Several bills of interest will be considered today, including bills relating to local tax referenda, out-of-school suspension, computer coding, and retirement. Please click on the link below to access our report on the outcome of the consideration of these, and other, bills. Tomorrow, legislators will take up bills on several key issues including public meetings and records, early learning, impact fees, postsecondary education, reading instruction, and, most notably, school board member term limits and school district accountability. Please click on the link below for the schedule and more information about these bills and others coming up tomorrow.
[toggle title=”Today’s Happenings – January 16, 2018“]
In the House Select Committee on Hurricane Response & Preparedness meeting:
The Committee met to approve their Draft Final Report which includes several recommendations for improving Florida’s hurricane response and preparedness. You may review the Final Report HERE.
In the Senate Finance & Tax Appropriations Subcommittee meeting:
SB 272 – Local Tax Referenda by Brandes – AMENDED AND PASSED WITH A COMMITTEE SUBSTITUTE (CS)
The bill provides that a referendum to adopt or amend a local option discretionary sales surtax, including a school capital outlay surtax, must be held at a general election. [NOTE: The Subcommittee passed a strike all amendment to the bill that removed all references to holding a local government discretionary sales surtax referenda on specified dates and approved by a specified percentage of voters. The short summary reflects the bill as amended. This was the second of four committees of reference for this bill. The House companion bill — HB 317 – is comparable and would still allow some alternatives on the dates the election could be held and the vote necessary for passage. HB 317 has passed two of three committees of reference.]
In the House Criminal Justice Subcommittee meeting:
HB 1197 – Prearrest Diversion Programs by Ahern – AMENDED AND PASSED WITH A CS
The bill establishes a model prearrest diversion program that local entities may, but are not mandated to, adopt. In implementing such a program, representatives from local law enforcement agencies, the program services provider, the public defender, the state attorney, and the clerk of the court, in consultation with other interested stakeholders, have wide latitude to develop the program, including defining eligibility criteria, program implementation and operation, and fees, if any. The bill also expands eligibility criteria for juvenile diversion program expunction. The bill makes participants in all types of juvenile diversion programs eligible for expunction. The individual programs no longer have the discretion to specify whether expunction is available, and a minor who completes any diversion program for any misdemeanor is eligible. The bill requires the diversion programs to submit data regarding participants and nonparticipants in diversion programs to the Department of Juvenile Justice (DJJ), which must compile and publish the data on its website. [NOTE: Today’s amendment was a technical correction. This was the first of three committees of reference for this bill. The Senate companion bill — SB 1392 – is similar but has not been heard in any of three committees of reference.]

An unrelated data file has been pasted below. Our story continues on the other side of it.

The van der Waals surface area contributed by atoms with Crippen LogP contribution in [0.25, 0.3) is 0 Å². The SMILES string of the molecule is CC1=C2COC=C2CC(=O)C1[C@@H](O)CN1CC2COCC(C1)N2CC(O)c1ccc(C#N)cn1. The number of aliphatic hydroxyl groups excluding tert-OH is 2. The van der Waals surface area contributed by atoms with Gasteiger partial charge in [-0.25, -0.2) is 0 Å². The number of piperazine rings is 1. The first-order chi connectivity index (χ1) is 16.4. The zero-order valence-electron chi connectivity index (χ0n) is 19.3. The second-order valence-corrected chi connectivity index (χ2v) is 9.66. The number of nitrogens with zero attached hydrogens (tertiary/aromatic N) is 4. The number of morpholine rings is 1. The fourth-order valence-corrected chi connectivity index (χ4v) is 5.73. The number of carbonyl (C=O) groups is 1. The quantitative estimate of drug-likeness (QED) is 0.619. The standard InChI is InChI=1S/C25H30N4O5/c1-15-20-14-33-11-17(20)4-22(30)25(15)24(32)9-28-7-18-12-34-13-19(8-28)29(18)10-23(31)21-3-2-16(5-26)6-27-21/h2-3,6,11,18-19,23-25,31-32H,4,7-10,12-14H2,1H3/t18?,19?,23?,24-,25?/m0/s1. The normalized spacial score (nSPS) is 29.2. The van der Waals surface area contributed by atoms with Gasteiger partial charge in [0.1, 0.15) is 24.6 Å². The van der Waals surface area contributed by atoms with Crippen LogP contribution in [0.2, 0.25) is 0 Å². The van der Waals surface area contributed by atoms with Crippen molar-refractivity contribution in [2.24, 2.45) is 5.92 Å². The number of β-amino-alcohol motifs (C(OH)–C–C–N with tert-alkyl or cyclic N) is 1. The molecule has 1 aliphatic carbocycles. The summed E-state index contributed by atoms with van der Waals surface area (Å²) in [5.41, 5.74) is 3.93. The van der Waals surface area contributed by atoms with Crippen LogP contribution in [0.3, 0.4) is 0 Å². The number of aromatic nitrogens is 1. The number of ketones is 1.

HB 1199 – Public Records/Diversion Programs by Ahern — PASSED
The bill creates a public records exemption for the personal identifying information of an adult who participates in a pre-arrest diversion program established under HB 1197 (above). [NOTE: This was the first of three committees of reference for this bill. The Senate companion bill — SB 1394 – is similar but has not been heard in any of three committees of reference.]
In the Senate Children, Families, and Elder Affairs Committee meeting:
SB 242 – Developmental Disabilities by Baxley – AMENDED AND PASSED WITH A CS
The bill expands the definition of “developmental disability” in statute to include any disorder or syndrome attributable to Duchenne Muscular Dystrophy (DMD). [NOTE: Today’s amendment removed the provision citing the act as “Gabe’s Act”. This was the first of four committees of reference for this bill. The House companion bill — HB 969 – is similar but has not been heard in any of three committees of reference.]
SM 882 – Deferred Action for Childhood Arrivals Program by Campbell — PASSED
This Senate Memorial (SM) urges the U.S. Congress to preserve the Deferred Action for Childhood Arrivals Program (DACA). DACA is a program that defers the deportation of illegal aliens who came to the U.S. as children. The program is currently being litigated in federal court and Executive Order No. 13,768 orders federal agencies to end the program by March 5, 2018. [NOTE: A Memorial allows the legislature to express a sentiment to the U.S. Congress, but it has no force of law. This was the first of three committees of reference for this bill. The House companion Memorial – HM 475 – is similar but has not been heard in either of two committees of reference.]
In the Senate Education Committee meeting:
SB 252 – State Employee Higher Education Fee Waivers by Steube — PASSED
The bill modifies, from 6 credit hours per term to 18 credit hours per calendar year, the requirement that state universities and Florida College System institutions waive tuition and fees for state employees, on a space-available basis. [NOTE: This was the first of three committees of reference for this bill. The House companion bill — HB 1371 – is identical but has not been heard in any of three committees of reference.]
SB 496 – Out-of-School Suspension by Baxley – PASSED
The bill revises parents’ rights and school districts’ duties regarding the out-of-school suspension of public school students. Specifically, the bill provides that suspension means out-of-school suspension and: